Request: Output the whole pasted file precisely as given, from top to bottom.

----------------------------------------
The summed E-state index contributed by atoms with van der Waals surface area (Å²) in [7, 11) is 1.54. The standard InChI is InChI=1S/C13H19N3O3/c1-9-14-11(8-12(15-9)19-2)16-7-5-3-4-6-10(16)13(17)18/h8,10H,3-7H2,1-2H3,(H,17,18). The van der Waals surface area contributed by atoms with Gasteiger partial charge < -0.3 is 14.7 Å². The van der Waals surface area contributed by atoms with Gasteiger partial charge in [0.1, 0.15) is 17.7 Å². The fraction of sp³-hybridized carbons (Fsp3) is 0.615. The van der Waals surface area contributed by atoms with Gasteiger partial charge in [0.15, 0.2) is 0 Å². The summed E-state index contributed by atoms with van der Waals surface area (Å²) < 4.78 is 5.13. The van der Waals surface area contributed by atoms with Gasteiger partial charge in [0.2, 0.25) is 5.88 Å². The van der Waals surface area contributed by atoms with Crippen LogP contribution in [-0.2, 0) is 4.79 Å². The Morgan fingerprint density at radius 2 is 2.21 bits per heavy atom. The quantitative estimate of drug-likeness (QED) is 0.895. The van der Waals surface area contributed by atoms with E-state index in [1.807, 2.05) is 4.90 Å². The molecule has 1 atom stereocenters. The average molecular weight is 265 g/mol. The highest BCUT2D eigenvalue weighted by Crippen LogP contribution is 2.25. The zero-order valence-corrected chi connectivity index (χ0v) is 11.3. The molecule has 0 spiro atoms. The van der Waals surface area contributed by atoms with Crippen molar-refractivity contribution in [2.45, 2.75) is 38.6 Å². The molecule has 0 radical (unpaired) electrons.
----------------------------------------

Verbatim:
The summed E-state index contributed by atoms with van der Waals surface area (Å²) in [7, 11) is 1.54. The standard InChI is InChI=1S/C13H19N3O3/c1-9-14-11(8-12(15-9)19-2)16-7-5-3-4-6-10(16)13(17)18/h8,10H,3-7H2,1-2H3,(H,17,18). The van der Waals surface area contributed by atoms with Gasteiger partial charge < -0.3 is 14.7 Å². The van der Waals surface area contributed by atoms with Gasteiger partial charge in [0.1, 0.15) is 17.7 Å². The fraction of sp³-hybridized carbons (Fsp3) is 0.615. The van der Waals surface area contributed by atoms with Gasteiger partial charge in [0.15, 0.2) is 0 Å². The summed E-state index contributed by atoms with van der Waals surface area (Å²) < 4.78 is 5.13. The van der Waals surface area contributed by atoms with Gasteiger partial charge in [0.2, 0.25) is 5.88 Å². The van der Waals surface area contributed by atoms with Crippen LogP contribution in [-0.2, 0) is 4.79 Å². The Morgan fingerprint density at radius 2 is 2.21 bits per heavy atom. The quantitative estimate of drug-likeness (QED) is 0.895. The van der Waals surface area contributed by atoms with E-state index in [1.807, 2.05) is 4.90 Å². The molecule has 1 atom stereocenters. The average molecular weight is 265 g/mol. The highest BCUT2D eigenvalue weighted by Crippen LogP contribution is 2.25. The zero-order valence-corrected chi connectivity index (χ0v) is 11.3. The molecule has 0 spiro atoms. The van der Waals surface area contributed by atoms with Crippen molar-refractivity contribution in [2.45, 2.75) is 38.6 Å². The molecule has 0 radical (unpaired) electrons.